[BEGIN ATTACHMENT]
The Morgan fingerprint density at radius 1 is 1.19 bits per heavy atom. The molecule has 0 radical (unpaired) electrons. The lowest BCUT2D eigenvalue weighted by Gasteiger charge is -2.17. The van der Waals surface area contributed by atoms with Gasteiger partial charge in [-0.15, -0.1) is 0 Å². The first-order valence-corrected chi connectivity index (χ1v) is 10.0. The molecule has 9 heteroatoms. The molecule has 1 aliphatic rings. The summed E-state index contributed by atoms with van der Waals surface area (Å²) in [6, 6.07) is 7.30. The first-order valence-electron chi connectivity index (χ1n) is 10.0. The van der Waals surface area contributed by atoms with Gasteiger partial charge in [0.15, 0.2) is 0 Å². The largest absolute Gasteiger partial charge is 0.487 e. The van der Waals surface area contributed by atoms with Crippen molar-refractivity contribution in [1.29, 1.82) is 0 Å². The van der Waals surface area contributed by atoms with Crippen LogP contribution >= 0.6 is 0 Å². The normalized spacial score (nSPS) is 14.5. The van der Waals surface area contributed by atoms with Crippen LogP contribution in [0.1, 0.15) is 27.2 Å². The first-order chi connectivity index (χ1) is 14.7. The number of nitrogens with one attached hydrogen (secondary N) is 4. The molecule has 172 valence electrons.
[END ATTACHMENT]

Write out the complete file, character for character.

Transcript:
The Morgan fingerprint density at radius 1 is 1.19 bits per heavy atom. The molecule has 0 radical (unpaired) electrons. The lowest BCUT2D eigenvalue weighted by Gasteiger charge is -2.17. The van der Waals surface area contributed by atoms with Gasteiger partial charge in [-0.15, -0.1) is 0 Å². The first-order valence-corrected chi connectivity index (χ1v) is 10.0. The molecule has 9 heteroatoms. The molecule has 1 aliphatic rings. The summed E-state index contributed by atoms with van der Waals surface area (Å²) in [6, 6.07) is 7.30. The first-order valence-electron chi connectivity index (χ1n) is 10.0. The van der Waals surface area contributed by atoms with Gasteiger partial charge in [0.15, 0.2) is 0 Å². The largest absolute Gasteiger partial charge is 0.487 e. The van der Waals surface area contributed by atoms with Crippen molar-refractivity contribution in [1.29, 1.82) is 0 Å². The van der Waals surface area contributed by atoms with Crippen LogP contribution >= 0.6 is 0 Å². The normalized spacial score (nSPS) is 14.5. The van der Waals surface area contributed by atoms with Crippen LogP contribution in [0.1, 0.15) is 27.2 Å². The first-order chi connectivity index (χ1) is 14.7. The number of nitrogens with one attached hydrogen (secondary N) is 4. The molecule has 172 valence electrons.